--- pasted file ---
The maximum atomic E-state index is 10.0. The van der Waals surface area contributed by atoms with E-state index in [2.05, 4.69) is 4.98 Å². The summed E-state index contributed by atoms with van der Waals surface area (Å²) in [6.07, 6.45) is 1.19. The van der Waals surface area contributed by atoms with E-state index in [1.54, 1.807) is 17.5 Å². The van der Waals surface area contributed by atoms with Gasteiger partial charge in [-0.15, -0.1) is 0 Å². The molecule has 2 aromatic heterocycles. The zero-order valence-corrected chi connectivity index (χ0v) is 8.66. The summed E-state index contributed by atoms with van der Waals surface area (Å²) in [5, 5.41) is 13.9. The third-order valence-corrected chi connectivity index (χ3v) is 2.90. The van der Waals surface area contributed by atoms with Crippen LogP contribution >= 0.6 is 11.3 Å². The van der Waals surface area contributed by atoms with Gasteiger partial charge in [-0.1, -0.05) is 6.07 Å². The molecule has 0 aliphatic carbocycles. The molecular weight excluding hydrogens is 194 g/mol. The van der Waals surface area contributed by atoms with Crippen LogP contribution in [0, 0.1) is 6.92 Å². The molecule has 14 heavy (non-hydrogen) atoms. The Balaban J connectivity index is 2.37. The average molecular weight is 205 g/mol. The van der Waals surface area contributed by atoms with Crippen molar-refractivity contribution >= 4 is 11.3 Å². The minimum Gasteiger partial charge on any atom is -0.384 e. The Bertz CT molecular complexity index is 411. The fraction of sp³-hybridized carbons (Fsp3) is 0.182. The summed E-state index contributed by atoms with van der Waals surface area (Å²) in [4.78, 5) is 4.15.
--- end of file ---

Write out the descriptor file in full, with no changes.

The maximum atomic E-state index is 10.0. The van der Waals surface area contributed by atoms with E-state index in [2.05, 4.69) is 4.98 Å². The summed E-state index contributed by atoms with van der Waals surface area (Å²) in [6.07, 6.45) is 1.19. The van der Waals surface area contributed by atoms with E-state index in [1.54, 1.807) is 17.5 Å². The van der Waals surface area contributed by atoms with Gasteiger partial charge in [-0.15, -0.1) is 0 Å². The molecule has 2 aromatic heterocycles. The zero-order valence-corrected chi connectivity index (χ0v) is 8.66. The summed E-state index contributed by atoms with van der Waals surface area (Å²) in [5, 5.41) is 13.9. The third-order valence-corrected chi connectivity index (χ3v) is 2.90. The van der Waals surface area contributed by atoms with Crippen LogP contribution >= 0.6 is 11.3 Å². The van der Waals surface area contributed by atoms with Gasteiger partial charge in [-0.1, -0.05) is 6.07 Å². The molecule has 0 aliphatic carbocycles. The molecular weight excluding hydrogens is 194 g/mol. The van der Waals surface area contributed by atoms with Crippen LogP contribution in [0, 0.1) is 6.92 Å². The molecule has 14 heavy (non-hydrogen) atoms. The Balaban J connectivity index is 2.37. The average molecular weight is 205 g/mol. The van der Waals surface area contributed by atoms with Crippen molar-refractivity contribution >= 4 is 11.3 Å². The minimum Gasteiger partial charge on any atom is -0.384 e. The Bertz CT molecular complexity index is 411. The fraction of sp³-hybridized carbons (Fsp3) is 0.182. The summed E-state index contributed by atoms with van der Waals surface area (Å²) in [4.78, 5) is 4.15.